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Medical Science Publication No. 4, Volume II




From the psychiatric viewpoint, Operations Little Switch and Big Switchpresented an unusual challenge. Not only did they present an opportunityto apply the knowledge gained through the handling of repatriated prisonersof World War II, but also to augment that knowledge and, particularly,to evaluate the enemy's tactics and technics in the war to control men'sminds.

The psychiatric literature contains many references to the deleteriouseffects of enemy imprisonment (1-14). Follow-up studies of formerPOW's strongly suggest that the problems have not been self-limiting andthat many men continue to experience difficulty in readjusting to theirnon-prison environment. Often, failure to resolve these problems has causedthe individual concerned to become an emotional cripple, unable to acceptor discharge responsibility in the military or civilian setting. To a largemeasure, the difficulty lies not only with the former prisoner himself,but with the environment to which he returns following repatriation. Wan,beaten, and sometimes maimed, the former prisoner serves as a vivid, visual,guilt-producing stimulus to the civilian population and often to the militaryas well. How better to assuage this feeling than to "do everythingpossible for those poor men?" Hence, there follows an unreal, oftenprotracted period of adulation beyond belief with free giving, total permissiveness,and absent need for responsibility. This veritably universal relief fromguilt has an opposite effect upon the repatriate. For him, it may verywell be guilt-inducing by reminding him anew of his capture and his prisoncamp behavior. Under such circumstances it is not unusual to find men unconsciouslyexpressing the desire to remain helpless and pitied. Quite often repatriateswho had been relatively asymptomatic throughout the course of their imprisonmentdeveloped psychogenically determined symptoms after repatriation. Thesesymptoms are tenaciously maintained for purposes of secondary gain. ("IfI am sick like this because of my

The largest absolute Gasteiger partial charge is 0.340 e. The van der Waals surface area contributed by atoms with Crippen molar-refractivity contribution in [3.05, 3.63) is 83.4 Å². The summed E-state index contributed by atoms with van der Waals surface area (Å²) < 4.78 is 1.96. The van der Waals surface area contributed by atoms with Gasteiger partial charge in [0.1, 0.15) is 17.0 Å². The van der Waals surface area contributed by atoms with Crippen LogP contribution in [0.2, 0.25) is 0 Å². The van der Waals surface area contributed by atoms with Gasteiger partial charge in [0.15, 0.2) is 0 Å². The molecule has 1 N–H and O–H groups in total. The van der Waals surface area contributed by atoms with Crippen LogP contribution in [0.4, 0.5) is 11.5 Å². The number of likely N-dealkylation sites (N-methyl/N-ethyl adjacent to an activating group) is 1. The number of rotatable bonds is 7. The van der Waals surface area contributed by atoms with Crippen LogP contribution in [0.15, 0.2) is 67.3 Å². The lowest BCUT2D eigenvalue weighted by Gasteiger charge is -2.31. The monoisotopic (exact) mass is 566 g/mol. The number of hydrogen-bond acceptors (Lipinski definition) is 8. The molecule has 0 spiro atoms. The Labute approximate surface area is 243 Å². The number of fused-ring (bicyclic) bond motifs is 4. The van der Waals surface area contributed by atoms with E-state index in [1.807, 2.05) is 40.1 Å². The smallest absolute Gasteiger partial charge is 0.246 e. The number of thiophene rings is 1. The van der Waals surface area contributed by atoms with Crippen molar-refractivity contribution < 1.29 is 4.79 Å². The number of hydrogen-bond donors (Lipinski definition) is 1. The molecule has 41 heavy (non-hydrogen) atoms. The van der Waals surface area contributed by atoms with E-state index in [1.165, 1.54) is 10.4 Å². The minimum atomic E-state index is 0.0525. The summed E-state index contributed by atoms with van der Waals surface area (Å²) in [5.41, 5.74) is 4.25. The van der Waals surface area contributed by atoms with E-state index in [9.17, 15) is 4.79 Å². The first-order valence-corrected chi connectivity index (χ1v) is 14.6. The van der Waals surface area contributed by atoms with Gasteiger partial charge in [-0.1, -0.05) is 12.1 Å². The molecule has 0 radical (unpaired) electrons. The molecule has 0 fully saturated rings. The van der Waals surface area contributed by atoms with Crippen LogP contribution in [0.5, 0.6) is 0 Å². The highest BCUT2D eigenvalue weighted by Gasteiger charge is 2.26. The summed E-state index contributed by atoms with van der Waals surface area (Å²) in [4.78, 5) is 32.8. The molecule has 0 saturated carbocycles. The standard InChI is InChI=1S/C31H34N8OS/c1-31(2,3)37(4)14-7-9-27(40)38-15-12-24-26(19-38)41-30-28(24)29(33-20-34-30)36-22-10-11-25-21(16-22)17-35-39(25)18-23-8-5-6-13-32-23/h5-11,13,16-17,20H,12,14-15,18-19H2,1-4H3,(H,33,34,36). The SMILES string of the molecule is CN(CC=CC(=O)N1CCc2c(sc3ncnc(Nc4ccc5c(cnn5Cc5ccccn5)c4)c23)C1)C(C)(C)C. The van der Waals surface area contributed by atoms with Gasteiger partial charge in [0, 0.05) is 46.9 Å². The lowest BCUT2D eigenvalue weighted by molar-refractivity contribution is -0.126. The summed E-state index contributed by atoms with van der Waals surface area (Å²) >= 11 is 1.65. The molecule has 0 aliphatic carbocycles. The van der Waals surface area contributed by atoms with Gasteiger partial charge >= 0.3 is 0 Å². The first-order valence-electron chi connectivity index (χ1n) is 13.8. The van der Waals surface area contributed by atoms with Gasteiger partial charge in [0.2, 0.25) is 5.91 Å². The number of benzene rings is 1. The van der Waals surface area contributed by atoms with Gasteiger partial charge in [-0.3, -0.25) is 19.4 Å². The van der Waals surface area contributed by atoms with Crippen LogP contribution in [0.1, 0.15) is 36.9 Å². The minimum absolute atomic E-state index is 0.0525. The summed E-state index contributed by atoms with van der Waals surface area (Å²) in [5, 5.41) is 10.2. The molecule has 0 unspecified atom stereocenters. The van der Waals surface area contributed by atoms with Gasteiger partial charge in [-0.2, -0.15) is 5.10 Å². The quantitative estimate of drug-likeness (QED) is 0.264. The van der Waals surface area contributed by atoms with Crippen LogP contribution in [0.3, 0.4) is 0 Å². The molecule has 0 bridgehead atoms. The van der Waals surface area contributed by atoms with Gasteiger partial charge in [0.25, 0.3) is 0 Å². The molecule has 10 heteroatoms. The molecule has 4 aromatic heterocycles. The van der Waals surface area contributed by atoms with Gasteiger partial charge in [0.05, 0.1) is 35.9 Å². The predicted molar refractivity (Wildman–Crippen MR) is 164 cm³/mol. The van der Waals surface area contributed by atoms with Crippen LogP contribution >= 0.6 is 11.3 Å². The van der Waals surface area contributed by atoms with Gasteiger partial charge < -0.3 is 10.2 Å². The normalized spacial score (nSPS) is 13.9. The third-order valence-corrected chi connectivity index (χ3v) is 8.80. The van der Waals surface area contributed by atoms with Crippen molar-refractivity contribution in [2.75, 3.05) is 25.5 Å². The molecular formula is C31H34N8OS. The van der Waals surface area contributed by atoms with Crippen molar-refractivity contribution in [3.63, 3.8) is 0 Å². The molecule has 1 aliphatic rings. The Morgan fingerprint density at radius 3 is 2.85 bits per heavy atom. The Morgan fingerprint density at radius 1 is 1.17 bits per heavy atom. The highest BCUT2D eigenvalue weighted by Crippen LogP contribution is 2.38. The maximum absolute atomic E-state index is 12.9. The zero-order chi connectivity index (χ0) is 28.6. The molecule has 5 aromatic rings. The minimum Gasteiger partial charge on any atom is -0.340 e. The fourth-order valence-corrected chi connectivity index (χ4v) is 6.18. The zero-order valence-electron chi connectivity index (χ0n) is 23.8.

*Presented 30 April 1954, to the Course on Recent Advances in Medicine and Surgery, Army Medical Service Graduate School, Walter Reed Army Medical Center, Washington,
D. C. The views expressed in this paper are those of the author and do not necessarily reflect official opinion of the Department of the Army.


imprisonment, how can I be expected to perform the duties of a soldier?")

It was amply evident, even before Little Switch had begun, that publicopinion was unshakably fixed. The hue and cry to "bring those poorboys right home" had already been sounded throughout America. Civic-mindedorganizations had already planned their heroes' parades. Radio, television,and the press were vying with each other to provide the most complete coverage.We had lost the battle for time-time in which to carry out the essentialprophylactic measures aimed at forestalling the appearance of the POW syndromeseen amongst World War II repatriates. What remained for us was only theopportunity to work briefly with the returnees and to define and delineatefor them the unreal atmosphere to which they had returned and the problemsconfronting them should they fail to recognize them as such.

Problems of Readjustment

What were the specific problems facing the men at the time of theirreturn to friendly hands? We have already touched upon one in the precedingparagraphs. Our World War II knowledge suggested others. They were confirmedby our findings in both Little Switch and Big Switch (15, 16).

1. Reintegration